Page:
Saafas are the crowning jewel of the groom’s attire. The most important thing about selecting your star saafa is that it should have an edge of its own and still balance-off your ensemble. For example if your sherwani is elaborate, the saafa could be subtle and soft with either a brooch or the fabric itself giving it an edge. All the immediate male relatives and close friends don this elegant headgear but their saafas are usually simpler. Everybody, except the groom, wear the same type of saafa. The guests’ saafas are usually, of a single solid colour and simpler, without much ornamentation, when compared to the groom’s headgear.
The major USP about the tissue fabric is that it is super light and compresses easily. This means a lot of fabric can be utilised and you can add a lot of twists, twirls and complexity to your turban without it ever getting too heavy to handle.
The Traditionally Inspired Saafa – Rajasthan Regals
So many stylisations already exist in our culture when it comes down to being creative with the saafa. Taking inspiration and reinventing these norms is trending—take a look at the Sabyasachi men. The Rajasthani culture has the most distinctly dissected saafa rules: on one hand, Rajputi saafas are traditionally five coloured and highly embellished while the Marwadi saafas are typically bright coloured and they prefer to use bandhej patterns instead of ornaments. A Banarasi saafa is a vivid affair. Traditionally Banarasi silk is used for the saafa and the cloth is brightly coloured with bold patterns. Chequered and floral patterns with prominent borders are a regularity. A Marwari or Banarasi saafa will work very well if the rest of attire is underplayed.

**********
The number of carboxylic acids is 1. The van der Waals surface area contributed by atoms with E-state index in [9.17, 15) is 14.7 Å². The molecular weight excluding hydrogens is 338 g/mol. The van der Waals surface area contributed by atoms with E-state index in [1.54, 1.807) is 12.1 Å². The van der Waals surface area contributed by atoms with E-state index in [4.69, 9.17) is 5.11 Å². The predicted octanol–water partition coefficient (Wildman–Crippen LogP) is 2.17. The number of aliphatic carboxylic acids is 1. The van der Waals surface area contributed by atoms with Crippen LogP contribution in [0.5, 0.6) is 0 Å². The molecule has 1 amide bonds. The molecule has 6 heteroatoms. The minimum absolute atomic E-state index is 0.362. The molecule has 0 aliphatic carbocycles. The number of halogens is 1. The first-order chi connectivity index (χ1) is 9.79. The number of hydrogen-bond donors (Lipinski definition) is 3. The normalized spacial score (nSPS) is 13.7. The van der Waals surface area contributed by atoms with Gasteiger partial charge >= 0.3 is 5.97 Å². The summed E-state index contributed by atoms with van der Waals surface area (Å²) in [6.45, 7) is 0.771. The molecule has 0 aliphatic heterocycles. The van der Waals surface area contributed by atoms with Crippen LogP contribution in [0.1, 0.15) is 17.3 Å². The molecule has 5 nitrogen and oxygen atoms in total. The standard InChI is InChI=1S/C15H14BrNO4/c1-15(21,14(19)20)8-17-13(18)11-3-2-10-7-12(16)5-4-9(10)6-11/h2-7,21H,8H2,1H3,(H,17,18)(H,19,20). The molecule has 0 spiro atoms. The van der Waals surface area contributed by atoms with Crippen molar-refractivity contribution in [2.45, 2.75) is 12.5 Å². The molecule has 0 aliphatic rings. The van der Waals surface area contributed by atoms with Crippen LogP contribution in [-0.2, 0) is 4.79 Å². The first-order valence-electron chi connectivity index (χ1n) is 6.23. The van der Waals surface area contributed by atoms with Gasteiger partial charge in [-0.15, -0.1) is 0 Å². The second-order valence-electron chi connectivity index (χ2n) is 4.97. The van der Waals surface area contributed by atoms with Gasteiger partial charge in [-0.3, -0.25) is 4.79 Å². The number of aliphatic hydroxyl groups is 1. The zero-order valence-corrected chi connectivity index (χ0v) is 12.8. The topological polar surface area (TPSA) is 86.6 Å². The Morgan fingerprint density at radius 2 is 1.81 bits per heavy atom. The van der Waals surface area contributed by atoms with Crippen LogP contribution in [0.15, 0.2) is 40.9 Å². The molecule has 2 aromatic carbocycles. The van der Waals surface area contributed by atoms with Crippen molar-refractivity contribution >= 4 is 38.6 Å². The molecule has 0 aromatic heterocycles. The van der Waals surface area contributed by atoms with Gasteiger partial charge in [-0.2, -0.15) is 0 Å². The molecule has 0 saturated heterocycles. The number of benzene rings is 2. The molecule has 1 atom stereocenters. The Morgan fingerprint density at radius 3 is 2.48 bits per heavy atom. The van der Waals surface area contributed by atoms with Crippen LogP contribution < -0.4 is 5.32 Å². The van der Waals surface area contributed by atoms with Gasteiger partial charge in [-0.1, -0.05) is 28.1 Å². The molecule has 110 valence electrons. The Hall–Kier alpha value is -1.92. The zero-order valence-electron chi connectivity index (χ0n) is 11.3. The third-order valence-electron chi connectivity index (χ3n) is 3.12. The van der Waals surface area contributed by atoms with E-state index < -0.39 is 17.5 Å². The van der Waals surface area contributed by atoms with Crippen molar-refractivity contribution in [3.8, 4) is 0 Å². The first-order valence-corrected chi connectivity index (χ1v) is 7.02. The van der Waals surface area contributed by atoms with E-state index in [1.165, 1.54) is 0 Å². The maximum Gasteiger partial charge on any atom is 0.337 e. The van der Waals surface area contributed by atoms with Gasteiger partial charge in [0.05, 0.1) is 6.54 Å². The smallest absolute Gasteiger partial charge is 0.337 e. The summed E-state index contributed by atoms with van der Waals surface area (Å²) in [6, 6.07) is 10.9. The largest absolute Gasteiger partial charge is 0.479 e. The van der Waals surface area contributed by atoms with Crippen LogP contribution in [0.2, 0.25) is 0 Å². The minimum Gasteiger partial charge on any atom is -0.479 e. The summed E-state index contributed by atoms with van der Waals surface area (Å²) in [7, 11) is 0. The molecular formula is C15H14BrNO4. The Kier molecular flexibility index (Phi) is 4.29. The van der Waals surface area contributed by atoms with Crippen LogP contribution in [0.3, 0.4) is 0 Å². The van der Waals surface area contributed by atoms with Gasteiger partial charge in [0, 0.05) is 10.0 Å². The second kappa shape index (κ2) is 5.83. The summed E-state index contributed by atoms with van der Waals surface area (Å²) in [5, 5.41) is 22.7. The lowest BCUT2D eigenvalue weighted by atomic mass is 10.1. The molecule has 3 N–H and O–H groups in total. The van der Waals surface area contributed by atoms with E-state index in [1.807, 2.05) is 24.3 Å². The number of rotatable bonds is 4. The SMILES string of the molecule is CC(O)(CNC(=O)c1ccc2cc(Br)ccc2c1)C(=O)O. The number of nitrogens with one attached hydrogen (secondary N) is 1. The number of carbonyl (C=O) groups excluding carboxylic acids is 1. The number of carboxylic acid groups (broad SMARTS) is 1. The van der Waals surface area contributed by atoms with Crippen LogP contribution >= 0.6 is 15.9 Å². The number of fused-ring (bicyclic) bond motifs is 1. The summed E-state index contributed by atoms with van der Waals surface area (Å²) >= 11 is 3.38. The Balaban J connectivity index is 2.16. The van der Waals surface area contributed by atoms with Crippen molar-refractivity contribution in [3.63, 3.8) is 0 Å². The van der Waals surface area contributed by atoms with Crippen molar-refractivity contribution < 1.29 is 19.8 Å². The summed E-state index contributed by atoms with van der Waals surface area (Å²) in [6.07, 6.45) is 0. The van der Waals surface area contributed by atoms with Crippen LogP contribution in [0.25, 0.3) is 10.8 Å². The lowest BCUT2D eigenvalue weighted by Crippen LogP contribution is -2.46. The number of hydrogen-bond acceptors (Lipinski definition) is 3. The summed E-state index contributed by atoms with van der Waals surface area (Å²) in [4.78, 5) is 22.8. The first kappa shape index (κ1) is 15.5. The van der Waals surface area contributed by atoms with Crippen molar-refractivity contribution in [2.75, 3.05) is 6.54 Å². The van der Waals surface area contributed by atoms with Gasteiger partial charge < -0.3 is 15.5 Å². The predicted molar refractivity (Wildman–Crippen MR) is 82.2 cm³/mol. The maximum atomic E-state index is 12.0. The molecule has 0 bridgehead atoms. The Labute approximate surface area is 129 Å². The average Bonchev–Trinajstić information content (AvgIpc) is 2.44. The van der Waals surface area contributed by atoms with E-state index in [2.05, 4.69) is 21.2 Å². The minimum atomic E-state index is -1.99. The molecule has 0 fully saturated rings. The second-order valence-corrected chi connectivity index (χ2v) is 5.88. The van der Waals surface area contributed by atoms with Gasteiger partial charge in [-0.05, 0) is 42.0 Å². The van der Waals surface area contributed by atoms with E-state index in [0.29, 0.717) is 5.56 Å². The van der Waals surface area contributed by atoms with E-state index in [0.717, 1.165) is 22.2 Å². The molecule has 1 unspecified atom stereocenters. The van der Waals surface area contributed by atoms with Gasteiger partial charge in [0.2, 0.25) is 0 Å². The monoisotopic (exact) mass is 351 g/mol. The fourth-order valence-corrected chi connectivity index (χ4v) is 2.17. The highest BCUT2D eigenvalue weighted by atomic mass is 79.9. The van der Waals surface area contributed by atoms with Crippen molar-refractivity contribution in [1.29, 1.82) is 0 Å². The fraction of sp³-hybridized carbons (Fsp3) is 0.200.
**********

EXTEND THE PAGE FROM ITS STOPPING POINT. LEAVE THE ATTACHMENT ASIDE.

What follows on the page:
A Touch Of Ornamentation
The sarpech is a turban ornament initially used by royalty. Today too, these add-ons instantly give a regal touch to the groom’s attire. Feathered brooches, kundan and polko ornaments, strings of pearls or crystal studs are a great way to add some jewels to match your bride!
Going Modern With Florals And Pastels
Tradition already holds true to the fact that floral prints work wonderfully when it comes to the saafa. A more modern touch would be to pair the floral prints with pastels, bringing out the patterns and make them pop! Pick fabrics that err less on the side of traditional bhandej or zari and instead try mixing and matching your sherwanis with retro floral prints in unusual colours.
Metallic Or Colour Blocked
If you prefer simplicity but still want to add a little bling, you could opt for a plain metallic-toned fabric. A lustrous rich fabric like silk would do the trick too. On the flipside, if your wedding attire is over-the-top, a strong hued simple colour-blocked saafa will do the trick wonderfully – offsetting the print or borders on your sherwani and tying together the whole ensemble.
White For The Win
One key characteristic every successful saafa has, is that while it complements the groom’s attire perfectly, it also manages to stand out by being sharply different than the rest of the grooms attire. While your sherwani may be ornamental, the saafa can stand out even by jut being simply white and crisp. In contrast to the groom, you can have the rest of the baraat in coloured headgears to help bring focus on you!